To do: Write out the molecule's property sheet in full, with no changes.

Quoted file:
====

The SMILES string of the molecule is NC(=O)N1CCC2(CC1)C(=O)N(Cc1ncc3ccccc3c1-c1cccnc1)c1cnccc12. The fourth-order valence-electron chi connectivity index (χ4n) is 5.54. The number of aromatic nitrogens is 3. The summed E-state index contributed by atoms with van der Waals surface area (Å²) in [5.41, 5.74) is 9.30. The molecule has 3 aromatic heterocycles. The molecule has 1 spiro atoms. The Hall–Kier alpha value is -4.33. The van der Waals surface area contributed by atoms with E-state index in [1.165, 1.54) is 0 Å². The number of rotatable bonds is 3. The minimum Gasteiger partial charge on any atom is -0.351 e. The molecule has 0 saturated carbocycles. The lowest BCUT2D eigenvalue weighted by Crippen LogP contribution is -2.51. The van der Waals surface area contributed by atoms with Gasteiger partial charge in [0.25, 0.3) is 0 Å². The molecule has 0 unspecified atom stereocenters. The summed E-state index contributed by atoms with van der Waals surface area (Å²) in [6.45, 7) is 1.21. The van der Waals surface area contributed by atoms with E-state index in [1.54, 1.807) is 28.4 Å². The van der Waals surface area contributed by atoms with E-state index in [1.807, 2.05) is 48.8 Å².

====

The SMILES string of the molecule is NC(=O)N1CCC2(CC1)C(=O)N(Cc1ncc3ccccc3c1-c1cccnc1)c1cnccc12. The fourth-order valence-electron chi connectivity index (χ4n) is 5.54. The number of aromatic nitrogens is 3. The summed E-state index contributed by atoms with van der Waals surface area (Å²) in [5.41, 5.74) is 9.30. The molecule has 3 aromatic heterocycles. The molecule has 1 spiro atoms. The Hall–Kier alpha value is -4.33. The van der Waals surface area contributed by atoms with E-state index in [1.165, 1.54) is 0 Å². The number of rotatable bonds is 3. The minimum Gasteiger partial charge on any atom is -0.351 e. The molecule has 0 saturated carbocycles. The lowest BCUT2D eigenvalue weighted by Crippen LogP contribution is -2.51. The van der Waals surface area contributed by atoms with Gasteiger partial charge in [0.25, 0.3) is 0 Å². The molecule has 0 unspecified atom stereocenters. The summed E-state index contributed by atoms with van der Waals surface area (Å²) in [6.45, 7) is 1.21. The van der Waals surface area contributed by atoms with E-state index in [1.54, 1.807) is 28.4 Å². The van der Waals surface area contributed by atoms with E-state index in [1.807, 2.05) is 48.8 Å².